Suriname: Restoration at Jodensavanne Celebrates a Milestone
(ISJM) Harrold A. Sijlbing - Chairman of the Jodensavanne Foundation writes to International Survey of Jewish Monuments that the "Foundation has realized an important goal in preserving the national Jewish heritage in Suriname" in the completion of restoration of four historic grave monuments in the Jewish cemetery and the remnants of the 1685 Beracha VeSalom synagogue.
According to Sijbing, "the project was carried out by REMAS, a Surinamese construction company specialized in historic restoration, under KDV’s leading architect Phiillip Dikland and funded by the Embassy of the Netherlands as part of the “shared heritage” program." Jodensavanne is located on the Suriname River, about thirty kilometers from Paramaribo (also the site of synagogues and Jewish cemeteries). The settlement, one of the oldest Jewish settlements in the Western Hemisphere, was surrounded by Sephardi Jewish owned sugar plantations. After its abandonment, it was overrun by jungle vegetation.
According to the Foundation's website, "the local indigenous community of mixed Arowak and Carib background, living in the village of Redi Doti, is co-manager of the monumental sites that are located in their ancestral territories. They fully contribute to the protection of the monuments and manage the buffer zones." A ceremony marking the completion of this phase of work took place this past September 13 (2011). In attendance were the Foundation board, the Redi Doti village council, representatives of the Ministry of ATM, the Dutch Embassy and construction workers.
The Foundation has plans for a number of projects in the near future including the publication of a Jodensavanne Guide Book and the improvement in the training of local guides. The central subject in this action plan is to finalize the World Heritage Site nomination to be submitted to the UNESCO World Heritage Committee by end of the year.
Beginning the 1995s, American architect Rachel Frankel began studying the remains of Jodensavanne leading to the continuing development of conservation, interpretation and presentation programs for the site. In the late 1990s the entire complex was placed on the World Monuments Fund Watch List, and gradually local organizations have rallied to the preservation and presentation of the site. Largely as a result of Frankel's work and the WMF listing, the Stichting Jodensavanne, Jodensavanne Foundation (JSF), which had been founded in 1971 was re-activated in 1998 and was granted the legal rights by the Government of Suriname to manage the monumental property.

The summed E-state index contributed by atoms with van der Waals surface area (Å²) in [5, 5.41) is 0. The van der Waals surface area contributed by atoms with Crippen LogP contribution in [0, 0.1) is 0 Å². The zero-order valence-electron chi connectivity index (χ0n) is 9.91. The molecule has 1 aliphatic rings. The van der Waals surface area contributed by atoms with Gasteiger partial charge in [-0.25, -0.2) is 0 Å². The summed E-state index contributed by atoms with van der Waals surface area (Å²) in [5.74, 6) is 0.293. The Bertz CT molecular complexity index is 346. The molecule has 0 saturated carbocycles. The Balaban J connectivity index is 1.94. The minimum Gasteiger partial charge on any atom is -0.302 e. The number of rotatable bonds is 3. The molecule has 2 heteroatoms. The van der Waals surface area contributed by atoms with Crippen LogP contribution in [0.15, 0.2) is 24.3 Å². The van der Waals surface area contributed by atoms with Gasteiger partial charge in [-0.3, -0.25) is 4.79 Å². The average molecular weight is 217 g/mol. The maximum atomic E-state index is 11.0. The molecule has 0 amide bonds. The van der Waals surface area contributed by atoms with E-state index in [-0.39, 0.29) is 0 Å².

The vision of the Jodensavanne Foundation is to:
• protect and preserve the universally unique remains of Jodensavanne and Cassipora, including the Beraha VeShalom synagogue, the Cassipora Cemetery, the Jodensavanne Cemetery and the so-called African (or Creole) Cemetery;For more on the site and recent research see my previous post: Publication: "Monumental" Book about Suriname Jewish Cemeteries., and the Jodensavanne Foundation website.
• conserve the environmental and historic serenity of the sites;
• stimulate and implement research and documentation of the archeological sites and remains, including the former town plan and adjacent historical spots;
• enhance strong partnerships with local, national and international communities and organizations to facilitate sustainable management of the sites;
• build awareness and understanding; encourage appreciation, education and promotion, and facilitate access to the cultural heritage, in order to be a unique and enjoyable experience to all.